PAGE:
today in black history

December 07, 2021

Author Richard Wright ("Native Son") is awarded the NAACP Spingarn Medal on this date in 1941.

A Second Chance

POSTED: October 26, 2009, 12:00 am

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I have a criminal record. Who will hire me with a felony? These are the questions asked by a person who committed a robbery. The robbery this person committed resulted in the death of a person in the Bronx. The Bronx man who was robbed was reportedly walking home drunk from a party. After the man was robbed he was then beaten by passer bys. These passer bys were friends of the person who initiated the robbery. Upon witness of this robbery these “friends” took it upon themselves to beat the man further. A homicide was the end result of the beating. My patient, the person who robbed the man, is being charged with the murder. He expects however that he will not spend more than ten years in prison, as per the offer from the District Attorney.

How does this person make sense out of his life? How does society make sense out of this tragedy? This is the question that confronts the therapist as well as the incarcerated person who is the patient. An answer to these questions may be best sought when we consider ways in which this person may have avoided committing such acts.

Answering these questions requires that this person incarcerated envision himself benefiting society. Once this person is able to see that his purpose in life is to make life better for others, many solutions develop. A reason for being emerges where previously one scarcely existed. The individual is able to see that by helping others life makes sense. Next time, you see a person walking down the street drunk, make sure that he gets home safe, I suggest.

As the patient considers this new paradigm of thought, I notice relief in his face. The person is now able to see life with more desire. I stated to him, “ The world does not need another bad person. The world does however need more good people. If helping others is something that you choose to want out of your life then there is plenty of work for you.” Now the discussion of education is relevant as life is more relevant. In fact, all discussion becomes more relevant because of this newly found reason to live.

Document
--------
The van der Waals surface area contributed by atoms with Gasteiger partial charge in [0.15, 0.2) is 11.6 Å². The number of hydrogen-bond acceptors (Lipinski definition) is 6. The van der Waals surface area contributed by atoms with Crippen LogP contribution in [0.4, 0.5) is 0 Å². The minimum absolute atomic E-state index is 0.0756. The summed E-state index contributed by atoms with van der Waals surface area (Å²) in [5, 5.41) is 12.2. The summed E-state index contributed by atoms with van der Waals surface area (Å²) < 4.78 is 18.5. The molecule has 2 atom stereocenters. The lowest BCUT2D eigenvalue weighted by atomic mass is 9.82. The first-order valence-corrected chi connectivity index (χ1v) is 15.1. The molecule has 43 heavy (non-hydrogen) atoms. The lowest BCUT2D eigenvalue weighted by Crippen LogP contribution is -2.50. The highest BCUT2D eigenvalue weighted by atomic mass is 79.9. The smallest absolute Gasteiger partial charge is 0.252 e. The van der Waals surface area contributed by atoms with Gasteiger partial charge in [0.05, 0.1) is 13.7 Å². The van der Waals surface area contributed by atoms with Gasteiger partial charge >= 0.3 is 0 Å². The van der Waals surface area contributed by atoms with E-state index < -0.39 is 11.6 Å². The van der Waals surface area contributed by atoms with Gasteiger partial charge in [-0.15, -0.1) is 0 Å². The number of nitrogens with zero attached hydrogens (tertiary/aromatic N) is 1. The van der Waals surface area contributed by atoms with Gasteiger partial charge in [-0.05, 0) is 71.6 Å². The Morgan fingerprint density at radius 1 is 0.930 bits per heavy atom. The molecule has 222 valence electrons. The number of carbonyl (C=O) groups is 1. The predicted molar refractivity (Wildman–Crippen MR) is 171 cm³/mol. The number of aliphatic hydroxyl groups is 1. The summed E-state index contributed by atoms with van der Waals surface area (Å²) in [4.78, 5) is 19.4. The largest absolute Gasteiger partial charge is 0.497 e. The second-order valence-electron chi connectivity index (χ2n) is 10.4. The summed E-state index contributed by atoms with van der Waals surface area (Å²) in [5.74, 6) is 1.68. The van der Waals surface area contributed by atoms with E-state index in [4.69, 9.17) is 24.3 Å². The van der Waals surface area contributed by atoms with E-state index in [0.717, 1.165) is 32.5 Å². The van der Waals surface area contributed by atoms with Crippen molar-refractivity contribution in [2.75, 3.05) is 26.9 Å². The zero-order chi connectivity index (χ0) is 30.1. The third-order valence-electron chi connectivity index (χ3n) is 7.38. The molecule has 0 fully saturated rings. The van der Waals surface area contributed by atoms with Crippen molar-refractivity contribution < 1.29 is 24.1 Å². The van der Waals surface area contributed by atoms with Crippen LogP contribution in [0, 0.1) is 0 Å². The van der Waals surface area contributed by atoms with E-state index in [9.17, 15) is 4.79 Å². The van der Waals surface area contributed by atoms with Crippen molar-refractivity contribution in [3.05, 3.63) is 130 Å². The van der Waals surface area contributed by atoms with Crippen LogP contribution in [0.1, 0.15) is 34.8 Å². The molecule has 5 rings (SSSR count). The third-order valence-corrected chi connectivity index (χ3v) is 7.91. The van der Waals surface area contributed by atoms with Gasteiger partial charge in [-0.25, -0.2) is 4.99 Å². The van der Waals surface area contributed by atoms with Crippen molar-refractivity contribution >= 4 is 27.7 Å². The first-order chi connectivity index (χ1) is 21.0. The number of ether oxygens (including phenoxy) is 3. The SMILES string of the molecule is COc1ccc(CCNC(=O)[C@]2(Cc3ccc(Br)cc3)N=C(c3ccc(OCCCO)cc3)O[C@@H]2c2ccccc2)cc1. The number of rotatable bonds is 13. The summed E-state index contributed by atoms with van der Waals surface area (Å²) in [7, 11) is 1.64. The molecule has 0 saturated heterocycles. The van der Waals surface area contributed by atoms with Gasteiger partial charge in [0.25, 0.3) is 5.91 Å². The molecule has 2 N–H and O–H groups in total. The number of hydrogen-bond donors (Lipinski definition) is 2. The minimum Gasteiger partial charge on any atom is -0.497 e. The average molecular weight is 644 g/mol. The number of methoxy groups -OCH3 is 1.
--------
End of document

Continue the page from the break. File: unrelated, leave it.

Where do we go from here I wonder? Well, he goes back to his cell while I wait to see if anyone else would like to discuss their life. I know that through this discussion we had made excellent progress. However, like any exercise repetition must persist for lasting results.

Before he left the room, I pointed to how obeying the law could be our guiding light with respect to our moral behavior. In the pursuit to help others morality must be our foundation, I explain. He agrees that although we may find a law that we don’t agree with, opposing an immoral law in an immoral capacity is counterintuitive. He thinks about what it means to help society. He considers how he could stop this crime from ever happening again.

Some may feel that being incarcerated takes away all ability to make an impact. I disagree however. I believe that the person incarcerated can make the world a better place when the person attempts to live their life in a moral capacity while in the service of others.

We as a society have a responsibility to this prison phenomenon. If taking responsibility for this phenomenon known as criminal justice means making primary education culturally competent as well as culturally relevant, so be it. If taking responsibility means that the therapist whose client is incarcerated asks the question “what do you want to do with your life?” or “How do you plan to make sense out of your life?” so be it as well. If taking responsibility means sacrificing by allowing those people incarcerated to earn a college degree then yes, so be it.

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